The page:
Simon Thomas
Posted on 1 Aug 2016

Former model wins £75m divorce battle from Saudi billionaire

The High Court recently heard a case which was anything but usual. Some reports have claimed that this was the largest financial claim following a divorce ever decided in this country. The wealth of the parties was so spectacular that it is interesting to consider the figures, even if to do so is only to show how atypical the case was.

Interestingly, even with the large sums of money to be dealt with, the Judge, Mrs. Justice Roberts, did not approach the case with a “broad brush” approach. Rather, she undertook a forensically detailed examination of the background and current circumstances of the parties in her search for the “fair” solution, which is the standard set for all money cases, whether large or small.

The background

  • The wife, an American citizen aged 54, applied for a financial settlement for herself and the 13 year old daughter of the parties.
  • The parties had been married for 12 years. 
  • The parties were divorced when the husband pronounced, in Saudi Arabia, “talaq” (divorce) under Sharia law. 
  • The husband had been diagnosed terminally ill with cancer.
  • The wife had assets of £15 million in her own name, including properties in London and Beverley Hills.
  • The husband is aged 61. 
  • It was acknowledged that the husband was "extremely wealthy", although he claimed that he had personal assets of “only” £23 million and an interest in trust assets of £95 million. 
  • The husband accepted that his wealth had previously been significantly greater, but said that in 2013 he had entered into a “contract” with his three daughters from previous marriages under which he had “sold” his assets for £512 million. He was entitled to continue to receive the income on those assets, although he said he had not been paid either the capital or any income.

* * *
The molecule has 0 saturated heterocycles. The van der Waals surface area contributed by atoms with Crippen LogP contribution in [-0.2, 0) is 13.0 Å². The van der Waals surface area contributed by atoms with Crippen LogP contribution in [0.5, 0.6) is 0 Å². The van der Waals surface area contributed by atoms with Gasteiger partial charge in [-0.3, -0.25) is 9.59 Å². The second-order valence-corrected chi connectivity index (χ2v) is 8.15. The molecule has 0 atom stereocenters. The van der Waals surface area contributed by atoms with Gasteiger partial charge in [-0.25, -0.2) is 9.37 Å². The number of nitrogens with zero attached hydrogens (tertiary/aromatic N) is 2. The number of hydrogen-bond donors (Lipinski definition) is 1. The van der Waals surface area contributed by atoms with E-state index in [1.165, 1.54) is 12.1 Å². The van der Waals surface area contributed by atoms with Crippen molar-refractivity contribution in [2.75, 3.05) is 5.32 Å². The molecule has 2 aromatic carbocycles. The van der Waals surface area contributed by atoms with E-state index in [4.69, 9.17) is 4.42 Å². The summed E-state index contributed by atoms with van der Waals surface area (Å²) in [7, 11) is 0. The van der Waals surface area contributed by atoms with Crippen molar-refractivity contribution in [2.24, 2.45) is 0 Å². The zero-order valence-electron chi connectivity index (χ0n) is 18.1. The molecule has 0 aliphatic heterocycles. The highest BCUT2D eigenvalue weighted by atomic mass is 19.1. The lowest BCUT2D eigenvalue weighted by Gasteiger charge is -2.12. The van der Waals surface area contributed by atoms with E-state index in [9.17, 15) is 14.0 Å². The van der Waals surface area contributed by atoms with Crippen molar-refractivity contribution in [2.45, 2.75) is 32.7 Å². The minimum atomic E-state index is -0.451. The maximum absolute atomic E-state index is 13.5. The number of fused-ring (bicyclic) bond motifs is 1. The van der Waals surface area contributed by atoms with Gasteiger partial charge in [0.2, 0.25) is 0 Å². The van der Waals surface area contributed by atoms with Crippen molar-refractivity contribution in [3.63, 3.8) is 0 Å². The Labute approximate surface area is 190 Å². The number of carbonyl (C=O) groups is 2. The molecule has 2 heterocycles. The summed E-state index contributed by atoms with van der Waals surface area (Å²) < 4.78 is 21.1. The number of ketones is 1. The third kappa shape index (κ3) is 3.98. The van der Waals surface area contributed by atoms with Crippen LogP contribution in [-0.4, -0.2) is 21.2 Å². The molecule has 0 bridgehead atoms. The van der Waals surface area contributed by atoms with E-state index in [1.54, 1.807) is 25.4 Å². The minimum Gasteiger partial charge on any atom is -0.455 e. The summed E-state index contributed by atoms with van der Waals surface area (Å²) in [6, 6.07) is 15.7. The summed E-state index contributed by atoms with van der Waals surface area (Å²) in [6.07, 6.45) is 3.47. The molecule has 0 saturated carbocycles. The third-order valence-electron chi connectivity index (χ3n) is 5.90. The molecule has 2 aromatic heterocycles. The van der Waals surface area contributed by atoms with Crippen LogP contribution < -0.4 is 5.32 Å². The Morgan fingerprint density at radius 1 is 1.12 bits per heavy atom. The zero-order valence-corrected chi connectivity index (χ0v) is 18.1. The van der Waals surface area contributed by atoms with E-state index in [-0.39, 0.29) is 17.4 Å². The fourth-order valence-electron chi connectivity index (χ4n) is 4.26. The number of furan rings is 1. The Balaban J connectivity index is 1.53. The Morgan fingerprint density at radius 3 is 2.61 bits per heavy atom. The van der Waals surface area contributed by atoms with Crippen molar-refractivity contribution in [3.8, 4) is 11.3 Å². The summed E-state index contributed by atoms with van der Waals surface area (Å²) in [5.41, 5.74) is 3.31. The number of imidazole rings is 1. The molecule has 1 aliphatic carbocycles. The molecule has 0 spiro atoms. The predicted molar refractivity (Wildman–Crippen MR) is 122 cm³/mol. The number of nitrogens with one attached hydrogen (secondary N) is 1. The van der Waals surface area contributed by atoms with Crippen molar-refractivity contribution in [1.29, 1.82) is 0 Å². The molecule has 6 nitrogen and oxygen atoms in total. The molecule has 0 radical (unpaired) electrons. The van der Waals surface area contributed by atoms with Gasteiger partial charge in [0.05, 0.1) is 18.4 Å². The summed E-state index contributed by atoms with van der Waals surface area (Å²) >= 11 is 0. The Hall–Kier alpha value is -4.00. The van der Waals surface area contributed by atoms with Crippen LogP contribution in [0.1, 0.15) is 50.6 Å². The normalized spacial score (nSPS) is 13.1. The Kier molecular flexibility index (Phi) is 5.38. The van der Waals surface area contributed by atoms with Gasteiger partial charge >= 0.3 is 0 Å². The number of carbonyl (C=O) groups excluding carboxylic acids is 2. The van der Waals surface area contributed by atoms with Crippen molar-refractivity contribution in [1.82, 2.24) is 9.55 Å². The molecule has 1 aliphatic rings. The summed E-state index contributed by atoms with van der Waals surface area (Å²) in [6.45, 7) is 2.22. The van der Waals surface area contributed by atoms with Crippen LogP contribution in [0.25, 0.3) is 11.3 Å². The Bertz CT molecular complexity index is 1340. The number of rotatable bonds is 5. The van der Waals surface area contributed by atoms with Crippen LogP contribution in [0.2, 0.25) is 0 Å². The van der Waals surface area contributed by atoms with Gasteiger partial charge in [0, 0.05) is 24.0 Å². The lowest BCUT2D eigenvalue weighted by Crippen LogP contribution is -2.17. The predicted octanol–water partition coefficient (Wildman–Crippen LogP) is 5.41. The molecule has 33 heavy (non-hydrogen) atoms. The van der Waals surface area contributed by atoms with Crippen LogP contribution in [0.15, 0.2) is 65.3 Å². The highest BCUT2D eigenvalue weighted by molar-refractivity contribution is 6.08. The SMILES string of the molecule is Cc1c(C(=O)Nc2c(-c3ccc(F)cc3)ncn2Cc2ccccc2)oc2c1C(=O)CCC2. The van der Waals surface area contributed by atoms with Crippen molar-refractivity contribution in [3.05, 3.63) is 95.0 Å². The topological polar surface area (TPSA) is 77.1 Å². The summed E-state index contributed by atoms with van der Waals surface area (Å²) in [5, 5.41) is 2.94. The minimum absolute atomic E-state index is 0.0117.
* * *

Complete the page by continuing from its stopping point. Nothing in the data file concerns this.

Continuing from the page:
• The wife said that she believed that the husband still had the ability to use the assets “sold” to the daughters. She also said that there had been reports that the husband had wealth estimated at £6 billion.

The wife’s claims

The wife claimed a lump sum of £197 million, to include a housing fund of £63 million. She also sought maintenance, capitalised to a lump sum of £127 million.

In support of her claim, the wife produced a budget for her estimated annual expenses in the future, which included:- 

  • £2 million for annual travel (partly by private jet).
  • £1 million for clothing, including £40,000 for a new fur coat (each year!) and £116,000 for handbags.
  • £495,000 for cars.
  • £336,000 for staff costs.

The husband’s response

In response to the wife’s claim for a lump sum of £197 million, the husband argued that a total of £20 million, to be paid immediately, with a further £17 million paid over 5 years, would be sufficient to cover the needs of the wife, to cover both capital and maintenance. In addition, he proposed £150,000 per year for the maintenance of the child.

The decision of the judge

The judge:- 

  • said that she considered the claims by the wife for her personal requirements were grossly inflated and unnecessary in the context of what could be considered adequate provision to cover her reasonable needs.
  • found that the proposal by the husband was neither proportionate nor reasonable having regard to the available resources and the luxurious lifestyle lived by the parties before the marriage broke down.

The judge ordered that the husband should pay:-

  •  £18 million as a housing fund for the wife (in addition to the £15 million which she already owned)
  • Maintenance for the wife at the initial rate of £2.5 million per year, reducing to £1.26 million by her 75th birthday. However, the judge ordered that the maintenance should be capitalised at the figure of £44.3 million, to be paid immediately.
  • Maintenance for the child capitalised and paid immediately in the sum of £1.2 million.

Who “won”?

It is often said that, in cases involving money after a divorce, neither party can claim to have “won”. There is usually just much less to go round.

Where there is a great deal of money, the consequences can be viewed differently from the average case. No general conclusions should be drawn from the very unusual circumstances of this case, except that the judge went to very great pains to assess all the relevant aspects to reach what she regarded as the fair result.

By most standards, the wife became a wealthy woman and, by most standards, the husband had been and remains a very wealthy man.

For preliminary, confidential advice, please contact Simon Thomas, Head of the Family Team by telephone +44 (0)1392 687360 (direct line) or by email simon.thomas@michelmores.com